Advanced Cosmetic Procedures - effective removal of skin disorders and blemishes
Frequently Asked Questions
 
Are there any contraindications for ACP?
 
There are very few contraindications and these will be discussed during your free consultation.  If you have cancer, a heart disorder, epilepsy or diabetes, you are likely to be asked to obtain permission from your GP prior to treatment.  You will not be treated if you have keloid scarring. 
 
I am pregnant, can I be treated?
 
Although pregnancy is not a specific contraindication, some skin disorders
are linked to hormonal changes during pregnancy and these may resolve
following the birth. You may be advised to wait to see if this occurs. 
  
Is local anaesthetic used? 
 
The discomfort level is generally so low that local anaesthetic is unnecessary. 
Those who are concerned, or who know they have a very low pain threshold, sometimes choose to take a painkiller (the sort they would take for a mild headache) about half an hour before their appointment. Others may wish to use a topical anaesthetic cream prior to treatment. 
 
How long will it take? 
 
Some individual blemishes can be safely and completely removed in just a few minutes.  In the case of numerous blemishes, the treatment plan depends on a number of factors including the type of lesion and the individual's skin reaction.  Though several lesions can be removed in a single appointment, an area of skin must not be over-treated. If a large number of blemishes within a small area are to be removed, a treatment plan, specific to the individual, will be discussed during the consultation. 
 
Following removal,  the treated area develops a scab (usually within the hour).  The full healing time depends on the type and size of lesion removed and the individual's normal healing rate.  Most people find that small blemishes are completely healed within a week whereas larger ones may take up to three weeks.  Once the treated area has healed and the scab has fallen off,  there is normally a small pink patch which fades to over time.  This also depends on the individual and environmental factors and can be a week or two or (rarely) several months. This pink is easily covered with concealer if this is required.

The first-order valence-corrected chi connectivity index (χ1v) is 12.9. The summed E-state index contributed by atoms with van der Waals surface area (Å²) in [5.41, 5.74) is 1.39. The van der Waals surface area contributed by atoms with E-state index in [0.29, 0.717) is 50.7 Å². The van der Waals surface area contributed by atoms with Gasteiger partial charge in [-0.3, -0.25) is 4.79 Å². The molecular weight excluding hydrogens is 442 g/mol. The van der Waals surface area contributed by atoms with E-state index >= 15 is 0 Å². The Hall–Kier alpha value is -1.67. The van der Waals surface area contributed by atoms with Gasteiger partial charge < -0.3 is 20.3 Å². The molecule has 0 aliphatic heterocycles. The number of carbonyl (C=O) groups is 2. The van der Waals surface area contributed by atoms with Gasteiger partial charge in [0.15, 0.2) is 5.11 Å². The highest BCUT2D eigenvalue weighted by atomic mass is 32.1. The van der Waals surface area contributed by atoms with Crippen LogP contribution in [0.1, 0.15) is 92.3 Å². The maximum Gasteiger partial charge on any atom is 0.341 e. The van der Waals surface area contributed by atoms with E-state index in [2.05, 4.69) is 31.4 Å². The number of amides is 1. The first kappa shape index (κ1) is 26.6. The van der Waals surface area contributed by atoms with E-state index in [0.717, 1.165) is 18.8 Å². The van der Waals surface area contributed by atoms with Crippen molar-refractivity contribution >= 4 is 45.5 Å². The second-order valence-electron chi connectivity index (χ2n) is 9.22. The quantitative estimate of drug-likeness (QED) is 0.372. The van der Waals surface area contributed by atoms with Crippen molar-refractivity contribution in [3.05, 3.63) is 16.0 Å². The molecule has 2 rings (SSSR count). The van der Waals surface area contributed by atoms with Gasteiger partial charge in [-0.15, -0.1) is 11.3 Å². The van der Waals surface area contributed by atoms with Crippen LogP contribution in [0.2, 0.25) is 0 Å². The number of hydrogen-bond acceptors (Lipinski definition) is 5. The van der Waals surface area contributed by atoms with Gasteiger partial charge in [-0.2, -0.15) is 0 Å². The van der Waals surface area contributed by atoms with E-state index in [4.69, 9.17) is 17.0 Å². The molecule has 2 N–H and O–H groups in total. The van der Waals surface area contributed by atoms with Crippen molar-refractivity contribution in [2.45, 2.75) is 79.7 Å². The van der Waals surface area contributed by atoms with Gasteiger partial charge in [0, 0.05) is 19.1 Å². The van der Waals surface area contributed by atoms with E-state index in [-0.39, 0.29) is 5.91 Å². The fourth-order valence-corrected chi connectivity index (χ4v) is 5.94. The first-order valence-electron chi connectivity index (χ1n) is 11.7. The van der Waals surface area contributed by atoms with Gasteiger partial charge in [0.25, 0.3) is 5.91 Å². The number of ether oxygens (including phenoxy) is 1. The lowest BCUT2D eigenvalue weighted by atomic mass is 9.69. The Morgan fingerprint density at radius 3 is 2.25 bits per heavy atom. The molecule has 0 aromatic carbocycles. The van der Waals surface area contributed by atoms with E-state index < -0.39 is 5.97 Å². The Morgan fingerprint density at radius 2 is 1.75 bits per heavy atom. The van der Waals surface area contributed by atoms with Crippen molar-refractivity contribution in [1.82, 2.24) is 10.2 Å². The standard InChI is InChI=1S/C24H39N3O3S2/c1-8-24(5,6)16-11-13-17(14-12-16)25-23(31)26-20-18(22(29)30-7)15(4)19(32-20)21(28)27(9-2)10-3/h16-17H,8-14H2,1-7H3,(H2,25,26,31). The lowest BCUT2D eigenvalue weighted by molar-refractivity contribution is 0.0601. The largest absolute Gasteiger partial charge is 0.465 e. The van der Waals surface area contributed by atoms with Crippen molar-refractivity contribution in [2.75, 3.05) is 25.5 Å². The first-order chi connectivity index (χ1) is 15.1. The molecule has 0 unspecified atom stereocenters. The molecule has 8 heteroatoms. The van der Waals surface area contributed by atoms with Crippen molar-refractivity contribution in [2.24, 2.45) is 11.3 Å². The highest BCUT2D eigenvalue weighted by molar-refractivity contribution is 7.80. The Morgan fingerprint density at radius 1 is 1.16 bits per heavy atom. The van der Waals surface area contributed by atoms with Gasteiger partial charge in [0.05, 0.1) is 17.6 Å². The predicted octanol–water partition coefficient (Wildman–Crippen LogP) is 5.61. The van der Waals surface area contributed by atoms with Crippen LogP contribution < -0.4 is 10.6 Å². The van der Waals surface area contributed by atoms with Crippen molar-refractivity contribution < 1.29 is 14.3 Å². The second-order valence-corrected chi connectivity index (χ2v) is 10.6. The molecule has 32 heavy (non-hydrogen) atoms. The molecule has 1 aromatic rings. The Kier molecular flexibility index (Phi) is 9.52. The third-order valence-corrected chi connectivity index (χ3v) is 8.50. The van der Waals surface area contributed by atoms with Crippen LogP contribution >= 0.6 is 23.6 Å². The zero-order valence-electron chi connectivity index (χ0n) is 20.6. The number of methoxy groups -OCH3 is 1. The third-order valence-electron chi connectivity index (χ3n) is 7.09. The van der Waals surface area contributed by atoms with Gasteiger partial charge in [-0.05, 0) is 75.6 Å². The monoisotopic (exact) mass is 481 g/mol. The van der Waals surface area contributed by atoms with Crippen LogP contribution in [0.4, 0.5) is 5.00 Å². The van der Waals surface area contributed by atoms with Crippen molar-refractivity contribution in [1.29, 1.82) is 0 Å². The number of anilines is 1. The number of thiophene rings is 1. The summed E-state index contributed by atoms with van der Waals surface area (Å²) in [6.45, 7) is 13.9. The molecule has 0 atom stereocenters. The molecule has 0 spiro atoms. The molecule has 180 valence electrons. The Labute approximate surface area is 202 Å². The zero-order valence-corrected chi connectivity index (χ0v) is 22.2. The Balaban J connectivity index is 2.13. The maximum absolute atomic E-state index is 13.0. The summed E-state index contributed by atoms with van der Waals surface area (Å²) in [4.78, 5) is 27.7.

If a lesion is to be removed prior to a specific event, such as a wedding, then you would be advised to allow a minimum of six weeks between treatment and the big day.
 
What size of lesion can be removed using this method?
 
Since this depends on several factors, most importantly the type of blemish, it is not possible to give a definitive answer on an FAQ page.  During your initial consultation you will be advised if the lesion is not suitable for removal using ACP.
 
Will the blemishes return?
 
Treated blemishes do not return.  However,  in some cases, new ones may form depending on the underlying cause. You will be advised about methods of reducing the probability of this during the consultation. 
 
Is ACP suitable for all skin colours?
 
Yes.   However, there are differences between white, Asian and black skin which should be taken into account during treatment.  These will be discussed with you during your initial consultation.   
 
Some skin blemishes are more common in certain skin types and some may be more noticeable on dark skin than light,  and vice versa.  For example, spider naevi are less noticeable on dark skin whereas milia are often more obvious on black or Asian skin than on a person with very pale skin. 
 
Dermatosis papulosa nigra (histologically identical to seborrhoeic keratosis) which affects dark skin, can be successfully treated using ACP.  These blemishes are most commonly seen on the face but can occur on the neck and torso.  Some can be pedunculated and these, along with pigmented skin tags, can be especially dark and disfiguring on black and Asian skin.
 
Can children be treated?
 
Under 16s can be treated with parental consent though, in some instances, the permission of a medical practitioner may be sought prior to treatment being carried out. 
 
Some vascular blemishes may reduce or disappear as a child grows and the top layer of skin becomes thicker.  However,  if the child is distressed, particularly if s/he is being teased or bullied at school, treatment may be advisable for psychological reasons.
 
Teenagers particularly may find skin defects distressing and wish to have them removed.  However, disorders arising from hormonal changes during puberty may resolve as they mature. In some cases, you may be advised to wait to see if this happens.
 
 
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